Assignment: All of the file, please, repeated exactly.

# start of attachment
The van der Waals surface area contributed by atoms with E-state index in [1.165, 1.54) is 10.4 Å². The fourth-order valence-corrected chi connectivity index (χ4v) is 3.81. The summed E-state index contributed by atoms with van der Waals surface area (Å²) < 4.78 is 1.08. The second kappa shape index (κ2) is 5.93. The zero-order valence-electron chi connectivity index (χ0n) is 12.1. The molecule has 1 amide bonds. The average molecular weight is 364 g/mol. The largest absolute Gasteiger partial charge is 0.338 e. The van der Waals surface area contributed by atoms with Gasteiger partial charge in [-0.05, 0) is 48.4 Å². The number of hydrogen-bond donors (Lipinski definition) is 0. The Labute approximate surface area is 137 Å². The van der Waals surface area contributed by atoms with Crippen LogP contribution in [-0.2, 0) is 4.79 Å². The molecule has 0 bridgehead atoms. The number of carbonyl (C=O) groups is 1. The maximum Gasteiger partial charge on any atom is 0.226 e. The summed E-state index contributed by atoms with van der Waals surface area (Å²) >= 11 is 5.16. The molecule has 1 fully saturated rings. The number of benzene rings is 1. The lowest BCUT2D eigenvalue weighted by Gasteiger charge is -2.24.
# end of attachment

The van der Waals surface area contributed by atoms with E-state index in [1.165, 1.54) is 10.4 Å². The fourth-order valence-corrected chi connectivity index (χ4v) is 3.81. The summed E-state index contributed by atoms with van der Waals surface area (Å²) < 4.78 is 1.08. The second kappa shape index (κ2) is 5.93. The zero-order valence-electron chi connectivity index (χ0n) is 12.1. The molecule has 1 amide bonds. The average molecular weight is 364 g/mol. The largest absolute Gasteiger partial charge is 0.338 e. The van der Waals surface area contributed by atoms with Gasteiger partial charge in [-0.05, 0) is 48.4 Å². The number of hydrogen-bond donors (Lipinski definition) is 0. The Labute approximate surface area is 137 Å². The van der Waals surface area contributed by atoms with Crippen LogP contribution in [-0.2, 0) is 4.79 Å². The molecule has 0 bridgehead atoms. The number of carbonyl (C=O) groups is 1. The maximum Gasteiger partial charge on any atom is 0.226 e. The summed E-state index contributed by atoms with van der Waals surface area (Å²) >= 11 is 5.16. The molecule has 1 fully saturated rings. The number of benzene rings is 1. The lowest BCUT2D eigenvalue weighted by Gasteiger charge is -2.24.